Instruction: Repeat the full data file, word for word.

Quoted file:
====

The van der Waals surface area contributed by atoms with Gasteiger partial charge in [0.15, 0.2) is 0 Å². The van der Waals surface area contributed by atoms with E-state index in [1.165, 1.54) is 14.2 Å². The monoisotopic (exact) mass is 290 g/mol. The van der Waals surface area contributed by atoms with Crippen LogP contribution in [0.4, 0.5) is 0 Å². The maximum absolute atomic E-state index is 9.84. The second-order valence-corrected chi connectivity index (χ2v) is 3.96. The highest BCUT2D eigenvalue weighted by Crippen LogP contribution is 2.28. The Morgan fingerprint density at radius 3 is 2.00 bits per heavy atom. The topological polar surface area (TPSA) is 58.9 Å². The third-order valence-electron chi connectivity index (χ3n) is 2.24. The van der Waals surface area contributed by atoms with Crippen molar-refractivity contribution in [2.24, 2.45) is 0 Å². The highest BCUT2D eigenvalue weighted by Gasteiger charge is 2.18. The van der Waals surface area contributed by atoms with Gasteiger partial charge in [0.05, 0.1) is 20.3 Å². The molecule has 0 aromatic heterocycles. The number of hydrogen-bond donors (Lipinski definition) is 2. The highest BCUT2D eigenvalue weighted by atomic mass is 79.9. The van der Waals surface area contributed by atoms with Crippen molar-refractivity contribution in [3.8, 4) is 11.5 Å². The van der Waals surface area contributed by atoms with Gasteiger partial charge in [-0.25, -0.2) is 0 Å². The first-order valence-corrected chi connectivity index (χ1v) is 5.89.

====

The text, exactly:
The van der Waals surface area contributed by atoms with Gasteiger partial charge in [0.15, 0.2) is 0 Å². The van der Waals surface area contributed by atoms with E-state index in [1.165, 1.54) is 14.2 Å². The monoisotopic (exact) mass is 290 g/mol. The van der Waals surface area contributed by atoms with Crippen LogP contribution in [0.4, 0.5) is 0 Å². The maximum absolute atomic E-state index is 9.84. The second-order valence-corrected chi connectivity index (χ2v) is 3.96. The highest BCUT2D eigenvalue weighted by Crippen LogP contribution is 2.28. The Morgan fingerprint density at radius 3 is 2.00 bits per heavy atom. The topological polar surface area (TPSA) is 58.9 Å². The third-order valence-electron chi connectivity index (χ3n) is 2.24. The van der Waals surface area contributed by atoms with Crippen molar-refractivity contribution in [2.24, 2.45) is 0 Å². The highest BCUT2D eigenvalue weighted by Gasteiger charge is 2.18. The van der Waals surface area contributed by atoms with Gasteiger partial charge in [0.05, 0.1) is 20.3 Å². The molecule has 0 aromatic heterocycles. The number of hydrogen-bond donors (Lipinski definition) is 2. The highest BCUT2D eigenvalue weighted by atomic mass is 79.9. The van der Waals surface area contributed by atoms with Crippen molar-refractivity contribution in [3.8, 4) is 11.5 Å². The van der Waals surface area contributed by atoms with Gasteiger partial charge in [-0.25, -0.2) is 0 Å². The first-order valence-corrected chi connectivity index (χ1v) is 5.89.